By Matt Silver
On this MLK Day, we honor not just Dr. King’s words and actions but those of the broader struggle for civil rights. And we do so, in our small part, by pairing the stories of that era with the artistic response they incited.
Undoubtedly, the tragedies of that period shaped artistic expression as much as the triumphs, if not more so. The 1963 bombing of the 16th St. Baptist Church in Birmingham, Ala. is no exception. We invite you to read a bit about the tragedy below and engage with the following musical statements, handpicked by our on-air hosts for this MLK Day.
The 16th Street Baptist Church in Birmingham, Ala. Photo by Ted Tucker, Greater Birmingham Convention & Visitors Bureau.
September 15th, 2023 marked the 60th anniversary of the Civil Rights Era’s darkest moment. On Sunday morning, Sept. 15th, 1963, as congregants filled pews and Sunday school students changed into choir robes for a pastor’s sermon, which was to be titled “A Rock That Will Not Roll,” a bomb planted by four members of the local Ku Klux Klan tore through the 16th Street Baptist Church in Birmingham, Alabama, killing four black girls between the ages of 11 and 14.
Their names were Addie Mae Collins, Cynthia Wesley, Carole Robertson, and Denise McNair. Those girls would be women in their 70s today; who knows who they might have become, what they might have achieved, who their children and grandchildren might have grown up to be?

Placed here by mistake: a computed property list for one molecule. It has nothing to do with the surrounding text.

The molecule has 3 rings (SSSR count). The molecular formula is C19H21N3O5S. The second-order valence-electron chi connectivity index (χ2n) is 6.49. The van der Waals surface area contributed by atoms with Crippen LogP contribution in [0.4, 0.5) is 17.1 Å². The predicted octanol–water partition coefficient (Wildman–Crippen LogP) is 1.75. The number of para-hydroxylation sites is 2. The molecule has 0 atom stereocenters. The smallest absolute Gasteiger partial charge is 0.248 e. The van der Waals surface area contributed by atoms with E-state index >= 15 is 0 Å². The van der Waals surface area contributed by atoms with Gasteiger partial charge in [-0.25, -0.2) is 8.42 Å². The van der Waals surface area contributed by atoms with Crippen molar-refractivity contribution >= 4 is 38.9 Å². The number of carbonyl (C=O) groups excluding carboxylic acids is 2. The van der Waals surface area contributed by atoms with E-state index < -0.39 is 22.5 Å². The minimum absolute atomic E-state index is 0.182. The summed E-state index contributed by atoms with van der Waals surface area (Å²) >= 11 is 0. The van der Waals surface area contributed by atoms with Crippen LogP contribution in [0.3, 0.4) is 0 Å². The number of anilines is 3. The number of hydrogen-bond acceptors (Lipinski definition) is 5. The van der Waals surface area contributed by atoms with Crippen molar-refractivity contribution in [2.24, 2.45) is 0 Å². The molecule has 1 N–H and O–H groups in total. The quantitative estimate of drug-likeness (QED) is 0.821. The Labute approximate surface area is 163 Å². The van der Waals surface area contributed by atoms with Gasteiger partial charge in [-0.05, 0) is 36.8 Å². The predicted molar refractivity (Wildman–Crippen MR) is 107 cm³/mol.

The problem, as Martin Luther King saw it, was of course one of racial animus, but it was bigger than that. The problem was of a soulless worldview.
Here’s how King put it in his eulogy for the four girls: “We must be concerned not merely about who murdered them, but about the system, the way of life and the philosophy which produced the murderers.”
Soulless as the actions of the bombers may have been, they were counterproductive.
The bombers targeted that particular church because it had been a gathering place for local civil rights activists who, shortly before the bombing, had reached an agreement with local officials to begin integrating local schools. This was something segregationists could not abide.
But when America saw four young children murdered–and scores of others injured–on a Sunday morning, in a house of worship, they were disgusted. And the tide of public sentiment shifted to support President John F. Kennedy’s civil rights agenda, which ultimately materialized into President Johnson’s landmark Civil Rights Act of 1964.
Collins, Wesley, Robertson, and McNair had died tragically–and brutally. But they had not died in vain. And the music we play today, during the NOON HOUR—by John Coltrane, by Charles Mingus, by Ramsey Lewis, George Adams, and Max Roach—honors them and everyone who fought and died for civil rights in America.